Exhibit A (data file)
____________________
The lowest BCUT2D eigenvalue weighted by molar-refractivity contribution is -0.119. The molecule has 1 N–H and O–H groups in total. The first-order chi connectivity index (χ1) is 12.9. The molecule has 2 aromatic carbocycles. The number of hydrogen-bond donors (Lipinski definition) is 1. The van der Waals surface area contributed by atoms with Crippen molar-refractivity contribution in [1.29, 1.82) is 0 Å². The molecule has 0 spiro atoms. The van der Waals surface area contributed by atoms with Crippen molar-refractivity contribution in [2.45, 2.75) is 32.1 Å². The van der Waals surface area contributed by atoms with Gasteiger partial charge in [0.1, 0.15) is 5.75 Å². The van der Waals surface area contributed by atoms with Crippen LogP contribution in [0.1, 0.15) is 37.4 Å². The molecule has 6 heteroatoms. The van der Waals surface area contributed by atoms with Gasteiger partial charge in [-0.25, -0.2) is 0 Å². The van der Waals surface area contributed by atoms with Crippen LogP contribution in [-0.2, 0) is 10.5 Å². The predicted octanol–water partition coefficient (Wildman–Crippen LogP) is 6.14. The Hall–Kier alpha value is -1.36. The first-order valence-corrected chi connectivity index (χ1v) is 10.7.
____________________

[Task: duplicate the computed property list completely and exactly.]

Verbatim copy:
The lowest BCUT2D eigenvalue weighted by molar-refractivity contribution is -0.119. The molecule has 1 N–H and O–H groups in total. The first-order chi connectivity index (χ1) is 12.9. The molecule has 2 aromatic carbocycles. The number of hydrogen-bond donors (Lipinski definition) is 1. The van der Waals surface area contributed by atoms with Crippen molar-refractivity contribution in [1.29, 1.82) is 0 Å². The molecule has 0 spiro atoms. The van der Waals surface area contributed by atoms with Crippen molar-refractivity contribution in [2.45, 2.75) is 32.1 Å². The van der Waals surface area contributed by atoms with Gasteiger partial charge in [0.1, 0.15) is 5.75 Å². The van der Waals surface area contributed by atoms with Crippen LogP contribution in [0.1, 0.15) is 37.4 Å². The molecule has 6 heteroatoms. The van der Waals surface area contributed by atoms with Gasteiger partial charge in [-0.25, -0.2) is 0 Å². The van der Waals surface area contributed by atoms with Crippen LogP contribution in [-0.2, 0) is 10.5 Å². The predicted octanol–water partition coefficient (Wildman–Crippen LogP) is 6.14. The Hall–Kier alpha value is -1.36. The first-order valence-corrected chi connectivity index (χ1v) is 10.7.